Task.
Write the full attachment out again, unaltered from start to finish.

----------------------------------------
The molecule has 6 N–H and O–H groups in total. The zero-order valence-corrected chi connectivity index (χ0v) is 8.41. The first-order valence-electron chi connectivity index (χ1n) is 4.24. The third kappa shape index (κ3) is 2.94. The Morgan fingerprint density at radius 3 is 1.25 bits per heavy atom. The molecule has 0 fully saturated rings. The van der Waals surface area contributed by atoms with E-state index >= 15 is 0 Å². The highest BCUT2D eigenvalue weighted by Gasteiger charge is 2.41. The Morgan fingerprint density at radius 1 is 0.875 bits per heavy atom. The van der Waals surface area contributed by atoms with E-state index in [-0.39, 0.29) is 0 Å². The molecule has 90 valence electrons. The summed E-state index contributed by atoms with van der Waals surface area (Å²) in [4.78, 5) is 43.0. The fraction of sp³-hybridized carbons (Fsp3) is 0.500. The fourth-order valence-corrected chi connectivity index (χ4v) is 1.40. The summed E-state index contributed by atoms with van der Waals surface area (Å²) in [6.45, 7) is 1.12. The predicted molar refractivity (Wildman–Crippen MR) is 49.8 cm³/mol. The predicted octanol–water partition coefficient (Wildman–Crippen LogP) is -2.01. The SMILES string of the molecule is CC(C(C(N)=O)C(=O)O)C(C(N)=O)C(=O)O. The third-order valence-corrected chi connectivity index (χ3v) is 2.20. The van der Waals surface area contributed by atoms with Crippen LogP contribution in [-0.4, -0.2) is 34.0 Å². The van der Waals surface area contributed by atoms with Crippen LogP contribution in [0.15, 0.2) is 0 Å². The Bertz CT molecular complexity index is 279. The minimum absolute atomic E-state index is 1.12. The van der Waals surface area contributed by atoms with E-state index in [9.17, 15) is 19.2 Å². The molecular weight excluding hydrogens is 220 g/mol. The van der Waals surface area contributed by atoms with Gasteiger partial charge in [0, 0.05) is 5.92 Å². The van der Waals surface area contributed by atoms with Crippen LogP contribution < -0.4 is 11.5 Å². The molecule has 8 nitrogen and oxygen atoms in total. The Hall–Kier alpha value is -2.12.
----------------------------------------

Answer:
The molecule has 6 N–H and O–H groups in total. The zero-order valence-corrected chi connectivity index (χ0v) is 8.41. The first-order valence-electron chi connectivity index (χ1n) is 4.24. The third kappa shape index (κ3) is 2.94. The Morgan fingerprint density at radius 3 is 1.25 bits per heavy atom. The molecule has 0 fully saturated rings. The van der Waals surface area contributed by atoms with E-state index >= 15 is 0 Å². The highest BCUT2D eigenvalue weighted by Gasteiger charge is 2.41. The Morgan fingerprint density at radius 1 is 0.875 bits per heavy atom. The van der Waals surface area contributed by atoms with E-state index in [-0.39, 0.29) is 0 Å². The molecule has 90 valence electrons. The summed E-state index contributed by atoms with van der Waals surface area (Å²) in [4.78, 5) is 43.0. The fraction of sp³-hybridized carbons (Fsp3) is 0.500. The fourth-order valence-corrected chi connectivity index (χ4v) is 1.40. The summed E-state index contributed by atoms with van der Waals surface area (Å²) in [6.45, 7) is 1.12. The predicted molar refractivity (Wildman–Crippen MR) is 49.8 cm³/mol. The predicted octanol–water partition coefficient (Wildman–Crippen LogP) is -2.01. The SMILES string of the molecule is CC(C(C(N)=O)C(=O)O)C(C(N)=O)C(=O)O. The third-order valence-corrected chi connectivity index (χ3v) is 2.20. The van der Waals surface area contributed by atoms with Crippen LogP contribution in [-0.4, -0.2) is 34.0 Å². The van der Waals surface area contributed by atoms with Crippen LogP contribution in [0.15, 0.2) is 0 Å². The Bertz CT molecular complexity index is 279. The minimum absolute atomic E-state index is 1.12. The van der Waals surface area contributed by atoms with E-state index in [9.17, 15) is 19.2 Å². The molecular weight excluding hydrogens is 220 g/mol. The van der Waals surface area contributed by atoms with Gasteiger partial charge in [0, 0.05) is 5.92 Å². The van der Waals surface area contributed by atoms with Crippen LogP contribution < -0.4 is 11.5 Å². The molecule has 8 nitrogen and oxygen atoms in total. The Hall–Kier alpha value is -2.12.